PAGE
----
Medical education in India is imparted mostly by the state governments and private trusts, and very few institutes are run by the Central government. Although there is a uniform mechanism for assessing the minimum quality of medical professionals across medical colleges to earn them recognition by the MCI, there is no provision for output-based efficiency measures. There are wide differences in the provision of infrastructure and manpower across various medical colleges. There are glaring differences even between the investments made by the various medical colleges of the government sector; usually, the Central government colleges enjoy much better funding than the provincial ones. Some trust-run medical colleges are doing a remarkable job, whereas others are akin to money-minting institutions. A medical college hospital that is run successfully plays a large role in the exposure of medical graduates to the clinical management of medical conditions, which invariably reflects on the quality of these graduates. An overall evaluation shows that governmentrun medical college hospitals provide a wider range of exposure than privately managed ones.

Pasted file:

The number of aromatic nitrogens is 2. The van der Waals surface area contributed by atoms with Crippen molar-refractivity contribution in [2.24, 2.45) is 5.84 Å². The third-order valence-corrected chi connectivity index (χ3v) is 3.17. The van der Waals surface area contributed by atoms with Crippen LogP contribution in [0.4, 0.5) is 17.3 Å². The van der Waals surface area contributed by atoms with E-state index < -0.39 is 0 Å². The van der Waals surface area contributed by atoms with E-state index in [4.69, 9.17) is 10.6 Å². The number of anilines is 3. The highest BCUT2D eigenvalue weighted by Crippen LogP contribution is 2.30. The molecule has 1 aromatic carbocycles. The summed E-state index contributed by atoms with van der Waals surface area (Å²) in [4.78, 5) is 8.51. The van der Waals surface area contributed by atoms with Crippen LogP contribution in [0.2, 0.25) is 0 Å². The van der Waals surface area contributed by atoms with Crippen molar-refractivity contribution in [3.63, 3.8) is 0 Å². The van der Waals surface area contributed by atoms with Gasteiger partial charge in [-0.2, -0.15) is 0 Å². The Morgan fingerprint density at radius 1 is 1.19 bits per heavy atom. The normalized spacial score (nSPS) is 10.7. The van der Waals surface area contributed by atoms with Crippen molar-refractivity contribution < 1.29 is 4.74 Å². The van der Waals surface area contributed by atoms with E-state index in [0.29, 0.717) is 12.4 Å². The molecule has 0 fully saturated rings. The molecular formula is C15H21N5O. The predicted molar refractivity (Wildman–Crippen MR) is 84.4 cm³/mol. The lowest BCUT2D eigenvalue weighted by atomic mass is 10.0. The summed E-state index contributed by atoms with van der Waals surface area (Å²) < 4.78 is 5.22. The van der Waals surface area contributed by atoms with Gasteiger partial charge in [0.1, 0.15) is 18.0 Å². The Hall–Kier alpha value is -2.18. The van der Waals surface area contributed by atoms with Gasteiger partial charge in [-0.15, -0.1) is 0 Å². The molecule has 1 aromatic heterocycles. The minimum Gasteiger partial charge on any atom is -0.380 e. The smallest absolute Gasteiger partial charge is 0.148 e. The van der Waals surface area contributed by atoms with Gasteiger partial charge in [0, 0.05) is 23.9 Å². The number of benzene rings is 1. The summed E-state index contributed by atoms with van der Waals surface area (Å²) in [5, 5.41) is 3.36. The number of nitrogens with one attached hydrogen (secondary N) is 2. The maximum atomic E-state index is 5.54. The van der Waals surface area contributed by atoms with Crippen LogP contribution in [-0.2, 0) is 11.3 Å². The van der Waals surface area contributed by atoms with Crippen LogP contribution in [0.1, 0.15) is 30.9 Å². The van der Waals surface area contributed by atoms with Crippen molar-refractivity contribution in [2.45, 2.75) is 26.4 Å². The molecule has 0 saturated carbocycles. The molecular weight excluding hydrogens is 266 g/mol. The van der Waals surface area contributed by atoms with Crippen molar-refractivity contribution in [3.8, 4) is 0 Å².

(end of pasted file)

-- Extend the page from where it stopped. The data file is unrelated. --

India has 398 colleges providing the MBBS degree in the privately run, government-and trust-run categories. These produce 52,105 graduates every year. Of these, 27,170 are produced by 215 private medical colleges, while almost 25,000 are produced by government colleges, as reported by the MCI (9). It has been observed that the teachers of government colleges often take up assignments with private and trustrun colleges for higher pay. Some private colleges do not have affiliated hospitals of their own and depend heavily on government hospitals for demonstration and clinical practices (10). Private medical colleges charge exorbitant fees in comparison to government colleges. In 1992, the Supreme Court had intervened and asked these colleges to make their fee structure affordable. However, the Court passed further orders that allowed private medical colleges to charge slightly higher fees (11). In spite of all these efforts, some private colleges charge capitation fees and tuition fees of up to Rs 1 crore (12, 13). Students have to pay Rs 16–18 lakh towards the tuition fees for the entire course, as decided by the respective states’ committees for fixing fees. The private and trust-run colleges have reserved 15% of the seats for the management quota and NRI quota (14). It has also been observed that private colleges are promoted by entrepreneurs and politicians with a strong lobby in the government (14).